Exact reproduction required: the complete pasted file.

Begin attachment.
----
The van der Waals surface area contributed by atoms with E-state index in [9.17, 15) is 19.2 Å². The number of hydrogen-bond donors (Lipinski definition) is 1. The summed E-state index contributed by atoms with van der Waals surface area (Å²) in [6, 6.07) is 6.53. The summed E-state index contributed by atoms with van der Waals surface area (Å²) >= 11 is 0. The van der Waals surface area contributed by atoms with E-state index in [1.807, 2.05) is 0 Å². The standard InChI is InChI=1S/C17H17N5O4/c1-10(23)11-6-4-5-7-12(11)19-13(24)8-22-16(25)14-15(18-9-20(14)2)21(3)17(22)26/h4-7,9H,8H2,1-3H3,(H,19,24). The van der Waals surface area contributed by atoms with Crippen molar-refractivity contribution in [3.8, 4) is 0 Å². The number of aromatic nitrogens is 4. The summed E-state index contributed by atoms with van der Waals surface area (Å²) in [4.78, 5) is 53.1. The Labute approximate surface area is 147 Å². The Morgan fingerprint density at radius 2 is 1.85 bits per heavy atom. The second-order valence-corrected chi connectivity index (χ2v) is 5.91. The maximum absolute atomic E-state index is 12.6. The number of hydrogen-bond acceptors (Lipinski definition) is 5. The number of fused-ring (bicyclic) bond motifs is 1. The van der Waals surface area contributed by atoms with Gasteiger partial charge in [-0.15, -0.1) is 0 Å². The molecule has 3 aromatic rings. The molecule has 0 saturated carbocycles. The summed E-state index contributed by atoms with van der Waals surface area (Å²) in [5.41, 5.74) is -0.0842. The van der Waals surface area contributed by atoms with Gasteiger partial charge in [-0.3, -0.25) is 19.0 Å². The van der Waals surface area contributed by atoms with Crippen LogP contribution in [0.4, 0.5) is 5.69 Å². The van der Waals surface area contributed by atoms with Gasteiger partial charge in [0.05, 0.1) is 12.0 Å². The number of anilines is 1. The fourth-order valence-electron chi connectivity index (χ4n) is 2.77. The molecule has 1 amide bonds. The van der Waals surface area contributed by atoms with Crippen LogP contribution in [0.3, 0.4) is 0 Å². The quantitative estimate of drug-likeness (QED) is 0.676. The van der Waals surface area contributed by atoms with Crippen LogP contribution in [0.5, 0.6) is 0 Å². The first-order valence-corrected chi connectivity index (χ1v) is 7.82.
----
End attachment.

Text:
The van der Waals surface area contributed by atoms with E-state index in [9.17, 15) is 19.2 Å². The number of hydrogen-bond donors (Lipinski definition) is 1. The summed E-state index contributed by atoms with van der Waals surface area (Å²) in [6, 6.07) is 6.53. The summed E-state index contributed by atoms with van der Waals surface area (Å²) >= 11 is 0. The van der Waals surface area contributed by atoms with E-state index in [1.807, 2.05) is 0 Å². The standard InChI is InChI=1S/C17H17N5O4/c1-10(23)11-6-4-5-7-12(11)19-13(24)8-22-16(25)14-15(18-9-20(14)2)21(3)17(22)26/h4-7,9H,8H2,1-3H3,(H,19,24). The van der Waals surface area contributed by atoms with Crippen molar-refractivity contribution in [3.8, 4) is 0 Å². The number of aromatic nitrogens is 4. The summed E-state index contributed by atoms with van der Waals surface area (Å²) in [4.78, 5) is 53.1. The Labute approximate surface area is 147 Å². The Morgan fingerprint density at radius 2 is 1.85 bits per heavy atom. The second-order valence-corrected chi connectivity index (χ2v) is 5.91. The maximum absolute atomic E-state index is 12.6. The number of hydrogen-bond acceptors (Lipinski definition) is 5. The number of fused-ring (bicyclic) bond motifs is 1. The van der Waals surface area contributed by atoms with Gasteiger partial charge in [-0.15, -0.1) is 0 Å². The molecule has 3 aromatic rings. The molecule has 0 saturated carbocycles. The summed E-state index contributed by atoms with van der Waals surface area (Å²) in [5.41, 5.74) is -0.0842. The van der Waals surface area contributed by atoms with Gasteiger partial charge in [-0.3, -0.25) is 19.0 Å². The van der Waals surface area contributed by atoms with Crippen LogP contribution in [0.4, 0.5) is 5.69 Å². The van der Waals surface area contributed by atoms with Gasteiger partial charge in [0.05, 0.1) is 12.0 Å². The number of anilines is 1. The fourth-order valence-electron chi connectivity index (χ4n) is 2.77. The molecule has 1 amide bonds. The van der Waals surface area contributed by atoms with Crippen LogP contribution in [0.3, 0.4) is 0 Å². The quantitative estimate of drug-likeness (QED) is 0.676. The van der Waals surface area contributed by atoms with Crippen LogP contribution in [0.5, 0.6) is 0 Å². The first-order valence-corrected chi connectivity index (χ1v) is 7.82.